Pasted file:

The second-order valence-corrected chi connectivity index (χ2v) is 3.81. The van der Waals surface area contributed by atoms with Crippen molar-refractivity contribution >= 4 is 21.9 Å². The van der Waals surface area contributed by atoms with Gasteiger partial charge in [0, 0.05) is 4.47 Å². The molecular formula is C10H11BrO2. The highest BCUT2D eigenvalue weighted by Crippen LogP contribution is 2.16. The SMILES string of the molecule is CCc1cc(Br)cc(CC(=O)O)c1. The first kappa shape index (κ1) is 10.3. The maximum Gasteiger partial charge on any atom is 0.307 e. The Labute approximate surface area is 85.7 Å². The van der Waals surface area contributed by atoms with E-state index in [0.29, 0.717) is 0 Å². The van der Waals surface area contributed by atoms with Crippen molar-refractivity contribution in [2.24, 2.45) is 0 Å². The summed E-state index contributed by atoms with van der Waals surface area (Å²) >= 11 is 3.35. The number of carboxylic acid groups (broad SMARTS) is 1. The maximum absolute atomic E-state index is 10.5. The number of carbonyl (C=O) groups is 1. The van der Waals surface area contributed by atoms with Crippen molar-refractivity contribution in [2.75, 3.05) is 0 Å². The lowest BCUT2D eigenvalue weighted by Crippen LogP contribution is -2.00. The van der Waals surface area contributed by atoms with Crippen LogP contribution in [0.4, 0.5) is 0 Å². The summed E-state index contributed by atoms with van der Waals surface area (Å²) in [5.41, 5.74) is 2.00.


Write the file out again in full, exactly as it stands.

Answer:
The second-order valence-corrected chi connectivity index (χ2v) is 3.81. The van der Waals surface area contributed by atoms with Crippen molar-refractivity contribution >= 4 is 21.9 Å². The van der Waals surface area contributed by atoms with Gasteiger partial charge in [0, 0.05) is 4.47 Å². The molecular formula is C10H11BrO2. The highest BCUT2D eigenvalue weighted by Crippen LogP contribution is 2.16. The SMILES string of the molecule is CCc1cc(Br)cc(CC(=O)O)c1. The first kappa shape index (κ1) is 10.3. The maximum Gasteiger partial charge on any atom is 0.307 e. The Labute approximate surface area is 85.7 Å². The van der Waals surface area contributed by atoms with E-state index in [0.29, 0.717) is 0 Å². The van der Waals surface area contributed by atoms with Crippen molar-refractivity contribution in [2.24, 2.45) is 0 Å². The summed E-state index contributed by atoms with van der Waals surface area (Å²) >= 11 is 3.35. The number of carboxylic acid groups (broad SMARTS) is 1. The maximum absolute atomic E-state index is 10.5. The number of carbonyl (C=O) groups is 1. The van der Waals surface area contributed by atoms with Crippen molar-refractivity contribution in [2.75, 3.05) is 0 Å². The lowest BCUT2D eigenvalue weighted by Crippen LogP contribution is -2.00. The van der Waals surface area contributed by atoms with Crippen LogP contribution in [0.4, 0.5) is 0 Å². The summed E-state index contributed by atoms with van der Waals surface area (Å²) in [5.41, 5.74) is 2.00.